Monthly Archives: September 2015
I’m tough on things. I don’t really mean to be, I just am. I have broken my mobile, cracked the screen on a tablet and dropped my laptop right off my lap. I was working on an article and it slipped right off my lap when I dozed off. The computer was fine, but I bent the tip of the power adapter to the point it no longer worked. I had to buy a universal laptop charger. I found one that had ports to plug in USB power cords to charge other devices at the same time. It is built kind of tough too.
The adapter has thicker cables. They don’t look wimpy at all. I refer to it as my militarized power adapter. Looks like something they would use. I know products can be made tougher, but you usually have to pay a fortune for the extra armor. Think about it. When you buy a mobile, you know you better get a tough case for it. People I know that don’t skin up their devices with some kind of protection are usually replacing them before too long. I got a weather and shock resistant case for my mobile. It has saved it from breaking many a time.
I don’t think that even I will ever have a problem in breaking this universal laptop charger I bought. I also like that it has surge suppression built in. We might live in a modern age, but our power grid voltage spikes and browns out all of the time. When those likes flicker or go out, your electronic devices are probably taking a hit with some bad voltage. My new charger protects against that. It was a really good deal too. Now I am only wondering why they are not like the standard maker of power adapters for computers for the manufacturers.
When your parent is told that they now have dementia, you might assume that they will just forget a few things here and there like I did. I knew little about it, and my mom’s doctor discussed her diagnoses while I sat in his office with her as she was hearing about it for the first time, my first thought was that it would not be a big deal. But elder care in Queens is something I have needed to get for mom in the years that have come since her doctor first told us about what she is afflicted with.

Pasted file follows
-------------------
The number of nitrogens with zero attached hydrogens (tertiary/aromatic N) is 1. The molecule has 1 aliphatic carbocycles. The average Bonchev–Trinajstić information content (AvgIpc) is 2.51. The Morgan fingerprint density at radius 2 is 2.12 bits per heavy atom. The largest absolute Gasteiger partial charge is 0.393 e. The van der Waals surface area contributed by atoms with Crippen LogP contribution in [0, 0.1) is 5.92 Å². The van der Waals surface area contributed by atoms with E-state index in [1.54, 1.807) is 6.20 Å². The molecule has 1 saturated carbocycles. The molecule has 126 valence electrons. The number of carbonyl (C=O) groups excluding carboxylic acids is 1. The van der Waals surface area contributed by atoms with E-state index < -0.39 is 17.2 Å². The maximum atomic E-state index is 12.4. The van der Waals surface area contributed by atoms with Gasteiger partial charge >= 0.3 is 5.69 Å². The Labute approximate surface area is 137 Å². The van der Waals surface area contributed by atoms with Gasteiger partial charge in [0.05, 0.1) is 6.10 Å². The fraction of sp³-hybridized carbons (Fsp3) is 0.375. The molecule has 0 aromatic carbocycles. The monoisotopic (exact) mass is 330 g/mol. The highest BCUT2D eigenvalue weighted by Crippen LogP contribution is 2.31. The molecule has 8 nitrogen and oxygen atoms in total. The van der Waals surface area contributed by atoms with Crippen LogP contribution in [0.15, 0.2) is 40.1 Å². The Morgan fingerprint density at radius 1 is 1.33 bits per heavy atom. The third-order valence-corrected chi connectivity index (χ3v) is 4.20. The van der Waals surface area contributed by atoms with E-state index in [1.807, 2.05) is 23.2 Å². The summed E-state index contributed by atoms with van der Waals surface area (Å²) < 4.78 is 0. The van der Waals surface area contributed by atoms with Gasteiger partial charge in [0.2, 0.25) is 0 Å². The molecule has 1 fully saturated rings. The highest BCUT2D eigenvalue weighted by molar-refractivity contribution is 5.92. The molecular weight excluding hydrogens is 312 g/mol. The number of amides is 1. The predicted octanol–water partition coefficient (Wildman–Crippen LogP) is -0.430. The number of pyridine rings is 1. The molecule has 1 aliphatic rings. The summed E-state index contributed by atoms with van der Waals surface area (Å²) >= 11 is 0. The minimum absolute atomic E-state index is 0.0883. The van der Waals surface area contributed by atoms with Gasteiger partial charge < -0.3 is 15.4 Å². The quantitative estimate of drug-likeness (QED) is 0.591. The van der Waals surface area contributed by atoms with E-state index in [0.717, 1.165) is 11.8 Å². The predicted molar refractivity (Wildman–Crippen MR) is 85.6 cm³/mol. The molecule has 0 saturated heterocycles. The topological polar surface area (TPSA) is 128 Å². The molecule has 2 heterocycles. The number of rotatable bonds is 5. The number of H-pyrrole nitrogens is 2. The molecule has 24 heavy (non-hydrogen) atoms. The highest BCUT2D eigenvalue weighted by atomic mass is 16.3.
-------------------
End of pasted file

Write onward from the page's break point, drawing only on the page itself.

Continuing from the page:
When this all first happened, my mother said she did not feel any different. And to me, an outside looking at her each day, she did not seem much different to me either. Sure, she would forget to pay a bill or lock her doors at times, but that was about it. That went on for years, so I would come over to check things out and fix whatever she had forgotten to do. It was no trouble at all for me to do.
This year, things changed. I took mom back to see the doctor because of how much she was changing. She no longer knew how to tie her own shoelaces. She was not even sure of how to turn the lights on and off in her house, and she often sat in the dark because she could not figure it out. We were told that this is a natural progression of the disease, and that she now needed more help than simply being checked on from time to time.
Knowing that I work full time and have a part time job on top of that, I felt that I could not keep up with what she needed. Even if she moved into my place, she would be without help all day long. So, hiring a helper who could show up each day on a schedule to be with her when I could not be there was the best thing for mom.
When my mom started showing signs of dementia, we talked about what kind of care she would want as it progressed. She was adamant about not wanting to be in a home until it was absolutely necessary, and I could not agree more with her. I asked her to move in with me, and she agreed after we talked at length about it because she did not want to become a burden to me. She would never be that, no matter what! It helped that I had looked into dementia care in Brooklyn before asking her to come live with me, and that is what finally convinced her that this was a good move.
I am not married, nor do I have any children. I knew that my mom and I would both benefit from having her live with me. Her dementia was not at the point where she was a danger to herself at all. She was just forgetful at times, and she needed help with some basic things like preparing a meal on certain days. We agreed to give this company a chance, and we are both so glad that we did.
She has someone come in once a day. Sometimes they may stay for just an hour, but at times it will be longer. It just depends on what she needs done that day. I can go to work and not have to worry about what she is doing, if she has remembered to take her medication, and if she has eaten well that day. The caretakers who come in to help her with these things also keep her mind active with a lot of conversation, and I think that is probably the best part of having this company as part of her health care team. She is smiling more, and I don’t see the disease progressing any at all right now!